Computational Repeatability: The WikiQuery Case Study
WikiQuery is a system that supports both keyword-based and structured queries (c-queries) over Wikipedia documents. A novel feature of WikiQuery is that it returns answers that span multiple document answers.
WikiQuery receives as input a set of Wikipedia documents stored in a MySQL database, and uses these documents to create an in-memory index. Then, given a set of queries, for each query it creates a file containing a list of answer for that query. The goal of our experimental evaluation was to assess the quality of these answers and compare them against the answers returned by the BANKS system. The process to compare the answers returned by the two systems is manual.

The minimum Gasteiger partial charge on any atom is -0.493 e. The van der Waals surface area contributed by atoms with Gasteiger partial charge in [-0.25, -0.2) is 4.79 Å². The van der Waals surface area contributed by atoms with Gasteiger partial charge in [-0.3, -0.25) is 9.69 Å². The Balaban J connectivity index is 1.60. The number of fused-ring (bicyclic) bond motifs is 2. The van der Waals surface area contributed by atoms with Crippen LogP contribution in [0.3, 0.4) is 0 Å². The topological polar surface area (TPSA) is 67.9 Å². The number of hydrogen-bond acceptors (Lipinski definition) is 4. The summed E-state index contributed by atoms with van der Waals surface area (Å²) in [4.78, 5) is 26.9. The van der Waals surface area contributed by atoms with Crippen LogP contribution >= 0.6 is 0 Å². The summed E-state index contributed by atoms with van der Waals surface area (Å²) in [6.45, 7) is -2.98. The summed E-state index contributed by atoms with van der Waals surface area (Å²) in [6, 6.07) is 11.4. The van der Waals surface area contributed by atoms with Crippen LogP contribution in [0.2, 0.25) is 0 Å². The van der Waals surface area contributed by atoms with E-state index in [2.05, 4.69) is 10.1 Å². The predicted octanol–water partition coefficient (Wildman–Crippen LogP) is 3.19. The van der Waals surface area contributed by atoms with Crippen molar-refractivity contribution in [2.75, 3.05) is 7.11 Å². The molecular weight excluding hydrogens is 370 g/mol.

Besides the actual query results, for each answer we also include additional metadata, for example, the index entry and the scores derived by the WikiQuery system. For our experiments, human evaluators compared the accuracy of WikiQuery with BANKS by running the same input queries and examining the answers derived by the two systems. For each answer, they indicated whether it was ``highly relevant, ``relevant, ``somewhat relevant, ``undecided or ``not relevant.
For details, see the http://www.cs.utah.edu/~juliana/pub/wikiquery-webdb2010.pdf.
Reproducing and Testing Workability
The package containing the files for running WikiQuery can be found at: http://www.cs.utah.edu/~juliana/WikiQuery/WikiQueryPkg.zip
A detailed description of the steps required to run the experiments is available at http://www.cs.utah.edu/~juliana/WikiQuery/WikiQuery_casestudy.pdf. This file also includes information for prospective authors on how to package their experiments.